Resolving WooCommerce Plugin and Theme Issues

Posted on by Luke Cavanagh
Reading Time: 3 minutes

What is WooCommerce?

WooCommerce is a WordPress based plugin used by many small to medium-sized businesses for building, tracking and maintaining an easy to use e-commerce solution. Because WooCommerce is updated regularly with new releases, online sellers can add new and existing features frequently, along with resolving any known bugs or security vulnerabilities. WooCommerce is actively installed on over 4 million WordPress sites and is used to drive e-commerce sales on a significant number of websites.

Testing for Plugin and Theme Issues

Site issues may arise if you are running a WooCommerce site with a larger number of plugins (20-40). as the number of updates involved, and or running, may cause slowdowns. Additionally, WooCommerce sites with outdated plugins or themes pose a greater risk of a security breach if not addressed. Customers always expect websites to protect their data when using an e-commerce platform like WooCommmerce for sales.  Issues like these can be addressed by testing your plugin and theme updates on a staging site and if no problems are seen, you can then safely update your live site with confidence, that your site will work as expected.

The first thing we need to review is that we have is a staging site setup. Our Managed WooCommerce and Managed WordPress hosting plans each allow for an easy way to create staging sites from within the site’s management panel. The Softaculous software installed on cPanel contains a WordPress clone/staging feature we can use for this. Also, the Plesk management panel has a WordPress’ Toolkit which contains a staging tool option.

Never update a WooCommerce plugin on a live site without first taking a backup and then, testing it on a staging site. Using a staging site is the best way to ensure that you are not affecting the live site by installing an untested plugin which may cause unintended problems in not tested first. By following this simple plan, you can ensure updates will go as smoothly and your sites will work as intended.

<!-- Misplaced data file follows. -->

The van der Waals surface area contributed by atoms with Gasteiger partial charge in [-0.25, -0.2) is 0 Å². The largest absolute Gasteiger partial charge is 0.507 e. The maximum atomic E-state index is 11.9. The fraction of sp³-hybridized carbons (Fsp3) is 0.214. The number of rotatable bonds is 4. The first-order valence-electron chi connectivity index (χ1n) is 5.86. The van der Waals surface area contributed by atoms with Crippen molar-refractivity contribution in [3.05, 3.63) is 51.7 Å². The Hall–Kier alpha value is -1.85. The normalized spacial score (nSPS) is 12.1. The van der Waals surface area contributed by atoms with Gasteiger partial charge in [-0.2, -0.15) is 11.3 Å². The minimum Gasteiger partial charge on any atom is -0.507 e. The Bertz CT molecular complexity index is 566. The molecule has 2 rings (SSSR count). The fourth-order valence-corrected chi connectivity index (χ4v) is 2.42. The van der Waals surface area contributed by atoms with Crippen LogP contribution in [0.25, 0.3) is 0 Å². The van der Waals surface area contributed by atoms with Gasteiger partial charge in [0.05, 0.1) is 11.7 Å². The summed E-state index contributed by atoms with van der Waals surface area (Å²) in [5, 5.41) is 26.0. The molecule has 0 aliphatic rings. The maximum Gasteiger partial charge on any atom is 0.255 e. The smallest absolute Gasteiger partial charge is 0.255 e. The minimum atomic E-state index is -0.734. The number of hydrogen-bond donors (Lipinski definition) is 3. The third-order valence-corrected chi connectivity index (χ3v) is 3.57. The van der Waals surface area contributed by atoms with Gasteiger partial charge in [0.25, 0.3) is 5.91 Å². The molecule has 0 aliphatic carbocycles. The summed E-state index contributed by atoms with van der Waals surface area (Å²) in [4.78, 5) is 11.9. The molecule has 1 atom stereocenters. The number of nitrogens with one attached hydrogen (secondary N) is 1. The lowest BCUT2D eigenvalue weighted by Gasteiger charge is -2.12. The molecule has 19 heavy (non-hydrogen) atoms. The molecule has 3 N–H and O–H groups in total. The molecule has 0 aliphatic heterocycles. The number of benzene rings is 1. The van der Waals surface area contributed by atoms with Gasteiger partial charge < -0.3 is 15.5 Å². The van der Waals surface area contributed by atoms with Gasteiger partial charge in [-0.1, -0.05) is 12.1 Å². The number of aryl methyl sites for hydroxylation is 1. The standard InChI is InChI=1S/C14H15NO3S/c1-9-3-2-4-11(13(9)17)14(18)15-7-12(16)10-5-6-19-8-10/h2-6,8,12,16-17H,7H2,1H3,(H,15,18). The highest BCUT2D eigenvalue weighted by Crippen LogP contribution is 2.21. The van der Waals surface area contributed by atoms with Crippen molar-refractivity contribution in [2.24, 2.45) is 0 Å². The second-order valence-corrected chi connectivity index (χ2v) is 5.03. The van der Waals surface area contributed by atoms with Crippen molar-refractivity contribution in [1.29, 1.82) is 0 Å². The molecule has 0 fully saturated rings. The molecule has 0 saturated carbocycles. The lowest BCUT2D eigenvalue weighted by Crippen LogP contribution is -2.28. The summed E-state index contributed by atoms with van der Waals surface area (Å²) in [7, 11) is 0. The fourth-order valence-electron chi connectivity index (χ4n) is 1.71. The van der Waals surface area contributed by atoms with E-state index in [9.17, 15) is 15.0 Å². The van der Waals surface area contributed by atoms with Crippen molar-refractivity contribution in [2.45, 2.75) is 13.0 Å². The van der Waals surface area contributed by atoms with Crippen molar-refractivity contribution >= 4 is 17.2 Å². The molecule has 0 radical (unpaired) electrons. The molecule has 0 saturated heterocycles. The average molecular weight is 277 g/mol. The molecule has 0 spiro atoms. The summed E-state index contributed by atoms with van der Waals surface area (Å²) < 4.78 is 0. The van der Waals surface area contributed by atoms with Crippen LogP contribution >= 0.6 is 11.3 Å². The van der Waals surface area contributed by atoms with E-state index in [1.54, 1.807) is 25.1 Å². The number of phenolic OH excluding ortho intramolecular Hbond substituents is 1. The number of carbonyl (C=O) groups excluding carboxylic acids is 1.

A staging site will be your best bet to test plugins and theme updates, without breaking the live site and causing a possible loss of sales and/or downtime! First, update any plugins or active themes on the staging site, and if all goes well, you can catch any issues or errors before they occur.

woocommerce update prompt

Step 1: If you are using WooCommerce Subscriptions on your main live site, make sure that the staging mode is enabled. This should normally happen automatically since the plugin will check if the site URL is different than the live site. Clicking on the WooCommerce > Subscriptions button you’ll be able to see Staging next to the Subscriptions option indicating you are in fact using the staging area.

woocommerce staging info menu

Step 2: Make sure that site email is disabled by using a plugin on the staging site like Disable email notifications.disable notifications

WooCommerce > Settings > Notifications

Be sure you’re using an active theme that is regularly updated.  Otherwise, WooCommerce updates can break the site by using a theme from an outdated WooCommerce template.

Focus on the following areas of the staging site for testing the WooCommerce core plugin and WooCommerce plugin update:

  • Does the shop page load correctly?
  • Do single product pages load correctly?
  • Can you add products to cart?
  • Does the Cart page load correctly?
  • Does the Checkout page load correctly?
  • Does the My Account page load correctly?

After you’ve tested the WooCommerce plugin and other related plugin updates on the staging site and everything is working correctly, select a low traffic volume time frame for updating the live site. After updating address the same areas that you did while updating the staging site. Check from the order list page in your WordPress dashboard to validate that you can still see new orders being made correctly, with the payment gateway information being saved in the order notes.

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About the Author: Luke Cavanagh

Product Operations Manager at Liquid Web. Devoted husband and Tween wrangler. Synthwave enthusiast. Jerry Goldsmith fan. Doctor Who fan and related gubbins.

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